There may be an ocean between them, but the U.S. and the U.K. are on the same wavelength when it comes to Enterprise 2.0 tools. These tools are increasingly in demand on both sides of the Atlantic. Recently, Trampoline Sytems—a London-based provider of social networking software—released research echoing these sentiments; of 111 businesses surveyed in the U.K. and U.S., 84% said that social networking would help with sharing knowledge and expertise across the organization.
"We find people come to us more and more expressing a real interest in using these tools," says Peter Biddle, VP of development for Trampoline, which offers its SONAR suite—a portal delivered via API that provides tools for employees to locate experts, connect, and collaborate. "Our research was an attempt to validate these interests," he explains.
The survey, conducted in Boston and London, produced some interesting results: 94% of U.K. businesses surveyed believed social networking would be beneficial to use at work compared to 82% of U.S. organizations. While both numbers are high, Biddle was surprised for a different reason. "Also surprising … is that there is this assumption that U.S. companies are adopting these tools at a quicker rate, but we found that, actually, the opposite is true."
Other studies, conducted by AIIM and Forrester, reached similar conclusions. Forrester found that, among 236 Global 2,000 companies (20,000 or more employees), 51% stated that they were definitely adopting Web 2.0 tools within their organizations; 12% were considering adopting them.
Meanwhile, according to Forrester’s findings, social networking tools are predicted to be the biggest priority among corporations; they are expected to earn $1,997,000 in sales by 2013.
Notes Biddle, "Corporate employees already understand the notion of search as a means to find information, but now they are interested in understanding how to find expertise and like-minded colleagues more easily." Trampoline’s findings reflect this: Of those surveyed, 69% want to be able to interact with colleagues that they don’t know.
John Blossom, president and analyst for Shore Communications, agrees that enterprise social networking can be highly beneficial. He says, "A typical problem is trying to find the right person with the right expertise to solve a problem. Public services such as LinkedIn make it easy to filter skill sets of people in a social network and to find people who may be appropriate to approach. It also enables, through LinkedIn Answers, people to ask questions to a general community that can be answered by people with expertise in a topic. Rather than their answers disappearing into an individual’s email folder the answer is then searchable for future reference."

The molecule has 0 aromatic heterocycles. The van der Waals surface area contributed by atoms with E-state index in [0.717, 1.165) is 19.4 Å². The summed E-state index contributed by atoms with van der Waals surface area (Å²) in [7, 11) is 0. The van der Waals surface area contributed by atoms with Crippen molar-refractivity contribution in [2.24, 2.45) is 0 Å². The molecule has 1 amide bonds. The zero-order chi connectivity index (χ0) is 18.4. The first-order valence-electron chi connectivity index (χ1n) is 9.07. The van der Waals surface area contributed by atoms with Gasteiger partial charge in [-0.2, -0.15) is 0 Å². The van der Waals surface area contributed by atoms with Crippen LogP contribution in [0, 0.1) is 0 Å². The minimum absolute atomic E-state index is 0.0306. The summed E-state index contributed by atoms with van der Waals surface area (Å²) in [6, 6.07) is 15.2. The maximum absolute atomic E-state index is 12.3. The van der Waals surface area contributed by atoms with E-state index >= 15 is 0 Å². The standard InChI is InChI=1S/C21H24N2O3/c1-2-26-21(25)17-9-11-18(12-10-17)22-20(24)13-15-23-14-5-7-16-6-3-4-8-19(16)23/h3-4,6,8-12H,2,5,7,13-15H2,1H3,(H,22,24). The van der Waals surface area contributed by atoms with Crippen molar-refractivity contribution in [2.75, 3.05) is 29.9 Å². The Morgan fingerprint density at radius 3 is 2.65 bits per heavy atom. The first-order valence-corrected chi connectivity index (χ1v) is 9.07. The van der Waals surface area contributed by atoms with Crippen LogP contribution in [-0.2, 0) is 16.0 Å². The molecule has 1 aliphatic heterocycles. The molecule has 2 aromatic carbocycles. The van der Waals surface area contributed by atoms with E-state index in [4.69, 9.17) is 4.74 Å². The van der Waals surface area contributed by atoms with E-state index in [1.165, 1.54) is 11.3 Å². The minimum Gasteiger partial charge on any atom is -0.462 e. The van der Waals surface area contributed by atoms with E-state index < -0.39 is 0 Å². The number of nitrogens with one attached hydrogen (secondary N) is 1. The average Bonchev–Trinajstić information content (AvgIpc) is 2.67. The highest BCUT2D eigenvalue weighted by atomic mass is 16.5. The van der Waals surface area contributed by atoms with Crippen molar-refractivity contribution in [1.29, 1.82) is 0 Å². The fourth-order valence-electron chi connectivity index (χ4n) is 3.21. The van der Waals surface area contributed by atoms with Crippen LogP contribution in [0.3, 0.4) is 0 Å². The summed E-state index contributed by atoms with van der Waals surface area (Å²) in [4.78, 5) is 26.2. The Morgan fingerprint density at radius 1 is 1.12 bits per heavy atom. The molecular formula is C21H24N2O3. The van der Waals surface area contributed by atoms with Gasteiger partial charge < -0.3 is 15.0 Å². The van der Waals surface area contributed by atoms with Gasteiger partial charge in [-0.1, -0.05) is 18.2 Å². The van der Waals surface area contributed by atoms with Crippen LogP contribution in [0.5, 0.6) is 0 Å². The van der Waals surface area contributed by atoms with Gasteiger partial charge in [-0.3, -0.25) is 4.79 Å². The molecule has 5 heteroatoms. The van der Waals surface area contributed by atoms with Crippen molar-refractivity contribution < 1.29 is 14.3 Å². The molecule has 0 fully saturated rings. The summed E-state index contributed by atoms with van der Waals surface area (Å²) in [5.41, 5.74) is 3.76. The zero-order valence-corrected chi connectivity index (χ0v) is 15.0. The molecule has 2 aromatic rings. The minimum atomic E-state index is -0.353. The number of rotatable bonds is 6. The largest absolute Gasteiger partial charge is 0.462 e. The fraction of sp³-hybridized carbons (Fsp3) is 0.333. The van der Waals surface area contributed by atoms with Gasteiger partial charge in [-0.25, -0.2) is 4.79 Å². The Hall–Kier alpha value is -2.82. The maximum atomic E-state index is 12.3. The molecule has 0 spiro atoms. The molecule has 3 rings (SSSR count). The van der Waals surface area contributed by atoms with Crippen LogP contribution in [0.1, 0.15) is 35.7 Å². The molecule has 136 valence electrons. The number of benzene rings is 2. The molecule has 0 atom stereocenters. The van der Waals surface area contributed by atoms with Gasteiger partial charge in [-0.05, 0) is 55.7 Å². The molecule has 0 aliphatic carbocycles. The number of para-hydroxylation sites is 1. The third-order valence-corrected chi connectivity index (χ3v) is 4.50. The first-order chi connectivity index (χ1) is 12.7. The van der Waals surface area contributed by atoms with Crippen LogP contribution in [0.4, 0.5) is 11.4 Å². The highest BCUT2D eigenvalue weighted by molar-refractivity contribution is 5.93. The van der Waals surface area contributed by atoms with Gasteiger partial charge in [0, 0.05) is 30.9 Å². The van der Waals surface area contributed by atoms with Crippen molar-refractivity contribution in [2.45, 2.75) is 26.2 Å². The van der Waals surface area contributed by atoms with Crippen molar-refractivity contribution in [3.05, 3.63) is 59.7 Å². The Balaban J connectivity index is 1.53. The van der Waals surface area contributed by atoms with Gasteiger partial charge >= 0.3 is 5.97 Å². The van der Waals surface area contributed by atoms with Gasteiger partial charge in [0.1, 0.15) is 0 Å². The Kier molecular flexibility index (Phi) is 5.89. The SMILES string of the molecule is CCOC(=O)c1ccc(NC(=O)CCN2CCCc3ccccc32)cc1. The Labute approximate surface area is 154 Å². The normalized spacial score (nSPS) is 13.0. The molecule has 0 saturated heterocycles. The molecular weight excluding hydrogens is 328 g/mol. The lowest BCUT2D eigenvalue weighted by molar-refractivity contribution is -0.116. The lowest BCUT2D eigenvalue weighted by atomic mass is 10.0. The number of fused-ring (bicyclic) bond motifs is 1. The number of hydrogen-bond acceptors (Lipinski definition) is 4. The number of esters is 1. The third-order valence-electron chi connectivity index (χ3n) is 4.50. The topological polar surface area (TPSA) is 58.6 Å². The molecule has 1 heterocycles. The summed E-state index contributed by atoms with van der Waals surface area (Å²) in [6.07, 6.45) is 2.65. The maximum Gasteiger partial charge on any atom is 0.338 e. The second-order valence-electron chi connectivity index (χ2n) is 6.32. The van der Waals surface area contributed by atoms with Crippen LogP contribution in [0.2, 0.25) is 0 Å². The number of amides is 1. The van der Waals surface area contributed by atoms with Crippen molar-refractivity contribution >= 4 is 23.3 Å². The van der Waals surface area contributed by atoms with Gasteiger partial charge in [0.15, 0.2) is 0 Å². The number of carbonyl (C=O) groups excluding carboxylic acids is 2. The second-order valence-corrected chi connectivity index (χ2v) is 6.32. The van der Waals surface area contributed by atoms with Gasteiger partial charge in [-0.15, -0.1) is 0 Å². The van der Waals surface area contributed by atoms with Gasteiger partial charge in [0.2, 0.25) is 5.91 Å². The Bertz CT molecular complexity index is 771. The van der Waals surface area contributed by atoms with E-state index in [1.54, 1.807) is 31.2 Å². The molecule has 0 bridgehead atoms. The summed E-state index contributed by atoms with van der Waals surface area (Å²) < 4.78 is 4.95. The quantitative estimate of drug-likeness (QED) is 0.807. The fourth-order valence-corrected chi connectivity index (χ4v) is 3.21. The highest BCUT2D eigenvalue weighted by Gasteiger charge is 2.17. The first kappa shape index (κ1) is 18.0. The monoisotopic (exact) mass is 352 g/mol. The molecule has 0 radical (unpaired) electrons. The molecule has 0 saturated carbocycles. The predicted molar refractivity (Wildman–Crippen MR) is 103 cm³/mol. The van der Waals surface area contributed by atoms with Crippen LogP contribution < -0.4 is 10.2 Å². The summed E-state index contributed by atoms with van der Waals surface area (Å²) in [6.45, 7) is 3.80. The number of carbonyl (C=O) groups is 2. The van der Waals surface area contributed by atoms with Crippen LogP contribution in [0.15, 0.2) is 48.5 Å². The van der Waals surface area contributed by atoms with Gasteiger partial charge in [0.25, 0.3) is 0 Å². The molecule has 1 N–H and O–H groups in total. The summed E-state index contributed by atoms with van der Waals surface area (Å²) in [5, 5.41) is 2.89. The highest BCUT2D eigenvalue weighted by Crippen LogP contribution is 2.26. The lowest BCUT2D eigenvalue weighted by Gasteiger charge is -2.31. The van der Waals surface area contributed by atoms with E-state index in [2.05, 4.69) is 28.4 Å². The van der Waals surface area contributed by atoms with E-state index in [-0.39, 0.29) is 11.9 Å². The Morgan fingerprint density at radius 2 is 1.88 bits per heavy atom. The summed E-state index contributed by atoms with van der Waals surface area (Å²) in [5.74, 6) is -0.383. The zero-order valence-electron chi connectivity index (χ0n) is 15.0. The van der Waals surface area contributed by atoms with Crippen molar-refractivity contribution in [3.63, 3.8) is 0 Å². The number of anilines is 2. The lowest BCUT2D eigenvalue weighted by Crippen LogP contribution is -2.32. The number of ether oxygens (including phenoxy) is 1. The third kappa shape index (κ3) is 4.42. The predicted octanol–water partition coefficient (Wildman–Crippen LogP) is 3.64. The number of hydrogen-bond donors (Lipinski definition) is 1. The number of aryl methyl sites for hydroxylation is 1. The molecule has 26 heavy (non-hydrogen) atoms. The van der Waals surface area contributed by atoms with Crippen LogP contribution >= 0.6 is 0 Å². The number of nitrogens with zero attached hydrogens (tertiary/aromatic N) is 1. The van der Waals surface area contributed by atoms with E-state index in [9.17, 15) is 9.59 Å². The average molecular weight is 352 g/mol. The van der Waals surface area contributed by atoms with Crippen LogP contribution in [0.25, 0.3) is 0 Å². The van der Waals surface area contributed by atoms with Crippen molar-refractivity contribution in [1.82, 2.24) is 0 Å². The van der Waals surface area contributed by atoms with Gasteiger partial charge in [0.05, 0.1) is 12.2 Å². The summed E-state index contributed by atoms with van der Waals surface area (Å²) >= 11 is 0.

Though many companies already have enterprisewide wikis and blogs to promote collaboration, enterprise social networking brings something a little different to the table. "We’re huge fans of wikis and blogs, but they don’t do a good job of helping users find those people who would be interested in collaborating in a wiki in the first place," notes Biddle.
"Most effective social media publishing tools already have an element of social networking built into them … wiki software makes it easy to get to know the other people collaborating on developing content. But with the rapid evolution of tools such as Facebook and LinkedIn, the line between social networking and publishing is increasingly blurred. LinkedIn Answers, for example, enables people to ask questions of executives and to get valuable answers. However, without a secure social networking website, these questions would not be asked with security and privacy," adds Blossom.
The notion of Enterprise 2.0 is still somewhat new, but in time, social media tools have the potential to alter the landscape of traditional business. "The traditional face-to-face meeting will always be powerful, but I do think that they will become rarer. The time and economical factors just aren’t conducive to always being able to bring people together anymore," says Biddle.
Blossom agrees: "In the long run, large organizations that insist on limiting social media will find themselves being challenged by more nimble organizations who know how to enable their employees to work fluidly across organizational boundaries to solve problems. Leveraging all of humanity’s intellectual assets effectively will become more important than assembling a proprietary team of people who may or may not have all of the answers to rapidly changing circumstances. Many of these changes will happen slowly over time, but the economy of the next decade depends heavily on organizations being willing to open themselves up to the productivity available through social media."
(www.trampolinesystems.com; www.aiim.org; www.forrester.com)